Nicky (Smith) is a third generation con artist. Jess (Robbie) is down on her luck with only two choices left, to be a hustler or a hooker. Through a chance meeting (or is it) the two meet up and he takes her on as his apprentice.
I got to hand it to Will Smith, he takes both success and failure like a pro so I don’t think he will be too bummed about his latest effort. That’s not to say that Focus is a complete disaster, it just doesn’t have anything new. On the one hand, it can be considered a character study between its two leads with some romance thrown into the mix, on the other a fun little ride with no actual pay off, or real suspense for that matter.
Smith’s Nicky is the strong silent type. There are hints of a darker side but that never comes to fruition. He briefly talks about his troubled past where his own father had to kill Smith’s grandfather because, hey thieves kill. For the most part, he’s serious and solemn but it’s safe to say that Smith learnt his lesson and doesn’t go full bore-mode as he did in After Earth. Still, oddly enough for the hugely charismatic actor some of the intentional jokes just aren’t that funny. Many times the cinema was left in silence with only a few sniggers here and there.
Robbie on the other hand is a delight and an exciting new talent. Making her debut opposite Leo in Wolf of Wall Street as his trophy wife, here she holds her own against Smith. Not that they are competing, the two do have great chemistry. And that is where the movie excels, the characters, their interactions and performances are superbly written as well as acted. Well, the main two at least. In the first act/half we’re taken into Nicky’s world via Jess. Through Smith’s exposition, some neat cinematography and slick editing we’re shown how his small time band of thieves work. They don’t do big casinos or banks but work on the street. To talk about the crew is pointless since after the 45 minute mark they never ever return again except for Adrian Martinez as Farhad, the tubby comedy sidekick.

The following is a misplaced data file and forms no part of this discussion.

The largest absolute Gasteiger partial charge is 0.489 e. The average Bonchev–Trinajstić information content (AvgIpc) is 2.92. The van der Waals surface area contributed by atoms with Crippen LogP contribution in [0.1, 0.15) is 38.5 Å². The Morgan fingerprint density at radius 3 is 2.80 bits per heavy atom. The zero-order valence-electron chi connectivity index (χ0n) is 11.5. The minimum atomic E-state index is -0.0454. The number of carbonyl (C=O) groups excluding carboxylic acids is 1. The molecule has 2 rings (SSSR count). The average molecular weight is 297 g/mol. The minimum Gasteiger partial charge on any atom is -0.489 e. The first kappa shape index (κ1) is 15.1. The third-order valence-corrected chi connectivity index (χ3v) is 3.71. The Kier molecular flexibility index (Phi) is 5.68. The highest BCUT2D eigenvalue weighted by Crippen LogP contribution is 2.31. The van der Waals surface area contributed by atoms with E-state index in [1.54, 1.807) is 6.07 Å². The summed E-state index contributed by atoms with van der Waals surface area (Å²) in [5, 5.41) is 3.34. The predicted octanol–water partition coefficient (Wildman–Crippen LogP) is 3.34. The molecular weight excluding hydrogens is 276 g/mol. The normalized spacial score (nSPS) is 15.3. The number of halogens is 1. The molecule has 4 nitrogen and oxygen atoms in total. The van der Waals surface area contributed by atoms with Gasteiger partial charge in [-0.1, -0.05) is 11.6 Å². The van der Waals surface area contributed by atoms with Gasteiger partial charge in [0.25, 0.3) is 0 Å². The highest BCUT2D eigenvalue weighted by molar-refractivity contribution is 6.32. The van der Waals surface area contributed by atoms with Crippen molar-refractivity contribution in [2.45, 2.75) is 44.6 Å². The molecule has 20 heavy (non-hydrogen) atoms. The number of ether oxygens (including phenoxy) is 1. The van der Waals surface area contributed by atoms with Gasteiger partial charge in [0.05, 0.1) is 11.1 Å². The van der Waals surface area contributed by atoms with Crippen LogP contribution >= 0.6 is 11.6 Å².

The villains on the other hand, Rodrigo Santoro’s F1 billionaire Garriga doesn’t stand out much. He has a henchman similar to Breaking Bad’s Mike (McRaney) who is given some of the best dialogue about “kids these days.” There’s a third henchman who has one of the best intros I have seen only to disappear in the next scene. While watching the film I got the sense that maybe there were rewrites or something going on because either scenes didn’t add up or just didn’t go anywhere.
So, is this a complete failure? The review does focus (no pun) on the negative yes but there are some saving graces. The central performances cannot be ignored, the direction from Glenn Ficarra and John Requa is spot on, some beautiful locales, a lot of neon lit sets, some lively cinematography by Xavier Grobet, making this an enjoyable little pic.
Sadly though that’s all it has to it, the exposition/heist scenes have been done god knows how many times in the past ten years. There isn’t much of a plot, characters motives are questionable, will they/wont they-are they/aren’t they, are juggled around a lot which all builds up to a sort of anti-climax.
The Verdict :
Usually, I am first in line to fully support a new and original flick rather than the ever tiresome tidal wave of reboots/prequels/sequels etc. Sadly though Focus fails to give us anything fresh and original. Its only saving graces are the two central performances, some slick cinematography and edits here and there but that’s basically it, everything else, seen before. One thing this movie has done is shown me that both Smith and Robbie have great chemistry together which makes me even more eager to see Suicide Squad.
Directors: Glenn Ficarra, John Requa
Starring: Will Smith, Margot Robbie, Adrian Martinez, Gerald McRaney
Running Time: 104 minutes
Release Date: 27th February 2015